Auburn CB Joshua Holsey measures up
FAIRBURN, Ga -- The physical development of cornerback Joshua Holsey (Fairburn, Ga./Creekside) while playing basketball led him to making a name for himself on the gridiron.
As a young basketball player, Holsey would dominate the stat sheet for his AAU teams. He was also making plays on the football and baseball field. His passion for sports assisted his mother in ensuring his behavior was always up to par.
"As a little kid, I never had to discipline him because I would tell him if he misbehaves he would miss practice," Marilyn Davis said. "To him, that was more important than the actual game."
But as Holsey grew older, his mother saw some differences emerging on the basketball team that would ultimately determine his future.
"We did not realize football was the sport for him until all of his teammates on the AAU basketball team grew and he didn't," she said.
Three years ago, Creekside coach Johnny White witnessed the arrival of his star defensive back to the high school ranks.
"He has meant the world to me, and I have been able to witness the maturation process with him," White said. "He came in as a wide-eyed freshman athlete, returned as a sophomore who was an anchor for our defense, then as a junior I asked him to be a playmaker on both sides of the ball, and now as a senior he has become an outstanding leader for our team. I have seen him improve his game each year, and I know Auburn is getting a heck of an athlete in Josh Holsey."
Holsey, who is 76th in the ESPNU 150, has reeled in an impressive 23 career interceptions for the Seminoles. On Tuesday, in front of his classmates, teammates, family and coaching staff, the 5-foot-10, 175-pound defensive back was officially introduced and handed his jersey during the latest stop on the American Life Insurance presents the Under Armour All-America Game selection tour.
"It is kind of like a dream come true for us," Davis said. "I remember the very first time we watched the Under Armour All-America Game on television, Joshua was asking how you get nominated for that game because he wanted to play in it."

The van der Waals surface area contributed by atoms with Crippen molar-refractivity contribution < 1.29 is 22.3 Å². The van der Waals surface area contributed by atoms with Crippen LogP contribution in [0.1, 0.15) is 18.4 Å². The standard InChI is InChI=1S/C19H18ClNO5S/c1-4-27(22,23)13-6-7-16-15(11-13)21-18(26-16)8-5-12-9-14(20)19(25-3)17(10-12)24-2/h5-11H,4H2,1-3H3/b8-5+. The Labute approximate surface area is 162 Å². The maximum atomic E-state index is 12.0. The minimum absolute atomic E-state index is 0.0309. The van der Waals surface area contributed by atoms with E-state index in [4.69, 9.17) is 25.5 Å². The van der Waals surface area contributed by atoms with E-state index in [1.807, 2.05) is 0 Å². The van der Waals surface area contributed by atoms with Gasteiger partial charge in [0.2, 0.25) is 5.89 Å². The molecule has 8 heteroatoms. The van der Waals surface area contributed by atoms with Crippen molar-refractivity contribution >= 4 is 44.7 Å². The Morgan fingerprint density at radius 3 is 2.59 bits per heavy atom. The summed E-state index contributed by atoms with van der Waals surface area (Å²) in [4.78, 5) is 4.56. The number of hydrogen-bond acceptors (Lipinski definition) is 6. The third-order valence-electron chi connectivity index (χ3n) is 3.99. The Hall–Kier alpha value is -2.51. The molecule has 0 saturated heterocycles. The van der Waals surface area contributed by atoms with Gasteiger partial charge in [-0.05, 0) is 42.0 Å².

In its fifth year of existence, former standouts of the game include Julio Jones, A.J. Green, Michael Dyer and Jadeveon Clowney. Holsey stated how humbled he has been by the opportunity to go to Orlando and play in the game.
"Really it is just an honor to be mentioned with some of these guys," Holsey said. "I am going to go down there, have fun, and compete with some of the best in the country. This means all of my hard work is starting to pay off."
His mother realized just how rare the honor truly is because out of the hundreds of thousands of players in the country, less than 3000 sign with FBS programs each year, with the top 90 of those being selected to the Under Armour All-America Game.
"There are a lot of talented kids who do not get this opportunity, but I feel like he has worked really hard to get here and is very deserving of this honor," Davis said.
Dozens of programs offered Holsey during the spring evaluation period, but he ended his recruitment early in May by committing to Auburn.
"His recruitment was like a whirlwind, and people said it would get worse. So we tried to get in as many visits as we could early on so we could avoid that," Davis said.
In the end, it was an easy decision for the talented defensive back.
"Auburn has a young team on the rise, so I know going in that it will be a good fit and we can make a run for another title together," Holsey said. "I like everything about Coach [Gene] Chizik and he has built a great coaching staff."
However, other schools have not stopped in their pursuit of Holsey, and those programs might have the chance to get Holsey back on campus, at least one more time.
"Georgia is still in contact," Holsey said. "I am not completely sure if I am going to take official visits, but probably I will take officials to Florida State, Georgia and LSU."
White said whichever program signs Holsey will be getting a versatile defensive back, similar to a former all-time Creekside great.
"I think he could be a lockdown corner, but in the next two years he could get in the weight room and grow into an outstanding safety," White said. "Really I see his college progression being similar to Eric Berry's. Colleges thought he would come in as a corner, which he did and he got in that weight room and switched to safety."
As for Holsey, he is not concerned with what position he plays at the next level.
"I see myself just as a playmaker in college," Holsey said. "Wherever they put me I am going to do whatever I can to help the team win."
Kipp Adams has covered University of Georgia recruiting since 2006. He can be reached at KippAdamsESPN@gmail.com or on Twitter @KippLAdams.